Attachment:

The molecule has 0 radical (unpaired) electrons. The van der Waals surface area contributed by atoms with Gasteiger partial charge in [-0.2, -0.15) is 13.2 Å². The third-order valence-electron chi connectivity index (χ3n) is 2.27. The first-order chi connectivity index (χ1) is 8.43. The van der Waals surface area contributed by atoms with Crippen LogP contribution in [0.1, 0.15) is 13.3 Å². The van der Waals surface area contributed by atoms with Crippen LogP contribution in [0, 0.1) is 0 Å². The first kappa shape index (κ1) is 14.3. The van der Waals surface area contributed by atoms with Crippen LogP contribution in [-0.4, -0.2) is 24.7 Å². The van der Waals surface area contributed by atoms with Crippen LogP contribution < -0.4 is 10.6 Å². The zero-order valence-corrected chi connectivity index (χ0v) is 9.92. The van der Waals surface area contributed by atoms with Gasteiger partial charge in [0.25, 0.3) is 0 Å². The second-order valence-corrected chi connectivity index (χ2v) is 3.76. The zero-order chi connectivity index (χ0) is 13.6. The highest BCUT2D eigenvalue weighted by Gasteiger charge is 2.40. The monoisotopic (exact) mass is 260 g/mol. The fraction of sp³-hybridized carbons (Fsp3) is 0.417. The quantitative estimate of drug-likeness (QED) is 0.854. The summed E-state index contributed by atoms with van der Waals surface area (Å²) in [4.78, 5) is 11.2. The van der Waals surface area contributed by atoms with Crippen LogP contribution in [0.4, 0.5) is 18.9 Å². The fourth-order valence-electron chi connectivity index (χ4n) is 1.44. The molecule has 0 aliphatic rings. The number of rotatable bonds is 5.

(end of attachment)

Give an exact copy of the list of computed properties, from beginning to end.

The molecule has 0 radical (unpaired) electrons. The van der Waals surface area contributed by atoms with Gasteiger partial charge in [-0.2, -0.15) is 13.2 Å². The third-order valence-electron chi connectivity index (χ3n) is 2.27. The first-order chi connectivity index (χ1) is 8.43. The van der Waals surface area contributed by atoms with Crippen LogP contribution in [0.1, 0.15) is 13.3 Å². The van der Waals surface area contributed by atoms with Crippen LogP contribution in [0, 0.1) is 0 Å². The first kappa shape index (κ1) is 14.3. The van der Waals surface area contributed by atoms with Crippen LogP contribution in [-0.4, -0.2) is 24.7 Å². The van der Waals surface area contributed by atoms with Crippen LogP contribution < -0.4 is 10.6 Å². The zero-order valence-corrected chi connectivity index (χ0v) is 9.92. The van der Waals surface area contributed by atoms with Gasteiger partial charge in [0.25, 0.3) is 0 Å². The second-order valence-corrected chi connectivity index (χ2v) is 3.76. The zero-order chi connectivity index (χ0) is 13.6. The highest BCUT2D eigenvalue weighted by Gasteiger charge is 2.40. The monoisotopic (exact) mass is 260 g/mol. The fraction of sp³-hybridized carbons (Fsp3) is 0.417. The quantitative estimate of drug-likeness (QED) is 0.854. The summed E-state index contributed by atoms with van der Waals surface area (Å²) in [4.78, 5) is 11.2. The van der Waals surface area contributed by atoms with Crippen LogP contribution in [0.4, 0.5) is 18.9 Å². The fourth-order valence-electron chi connectivity index (χ4n) is 1.44. The molecule has 0 aliphatic rings. The number of rotatable bonds is 5.